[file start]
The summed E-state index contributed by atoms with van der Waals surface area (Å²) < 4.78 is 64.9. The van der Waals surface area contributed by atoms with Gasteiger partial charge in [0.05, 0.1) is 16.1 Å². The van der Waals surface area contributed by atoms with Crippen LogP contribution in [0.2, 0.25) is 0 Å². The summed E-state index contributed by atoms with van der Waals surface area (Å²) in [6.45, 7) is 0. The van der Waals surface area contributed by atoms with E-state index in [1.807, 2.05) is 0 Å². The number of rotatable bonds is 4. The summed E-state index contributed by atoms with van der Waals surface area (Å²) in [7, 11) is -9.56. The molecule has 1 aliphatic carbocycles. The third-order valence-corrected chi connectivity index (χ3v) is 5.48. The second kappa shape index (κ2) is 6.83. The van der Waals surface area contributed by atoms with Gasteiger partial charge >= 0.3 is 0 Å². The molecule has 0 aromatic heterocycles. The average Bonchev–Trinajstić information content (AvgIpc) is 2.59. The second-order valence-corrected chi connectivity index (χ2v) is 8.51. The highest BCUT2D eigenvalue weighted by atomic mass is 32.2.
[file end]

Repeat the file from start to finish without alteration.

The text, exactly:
The summed E-state index contributed by atoms with van der Waals surface area (Å²) < 4.78 is 64.9. The van der Waals surface area contributed by atoms with Gasteiger partial charge in [0.05, 0.1) is 16.1 Å². The van der Waals surface area contributed by atoms with Crippen LogP contribution in [0.2, 0.25) is 0 Å². The summed E-state index contributed by atoms with van der Waals surface area (Å²) in [6.45, 7) is 0. The van der Waals surface area contributed by atoms with E-state index in [1.807, 2.05) is 0 Å². The number of rotatable bonds is 4. The summed E-state index contributed by atoms with van der Waals surface area (Å²) in [7, 11) is -9.56. The molecule has 1 aliphatic carbocycles. The third-order valence-corrected chi connectivity index (χ3v) is 5.48. The second kappa shape index (κ2) is 6.83. The van der Waals surface area contributed by atoms with Gasteiger partial charge >= 0.3 is 0 Å². The molecule has 0 aromatic heterocycles. The average Bonchev–Trinajstić information content (AvgIpc) is 2.59. The second-order valence-corrected chi connectivity index (χ2v) is 8.51. The highest BCUT2D eigenvalue weighted by atomic mass is 32.2.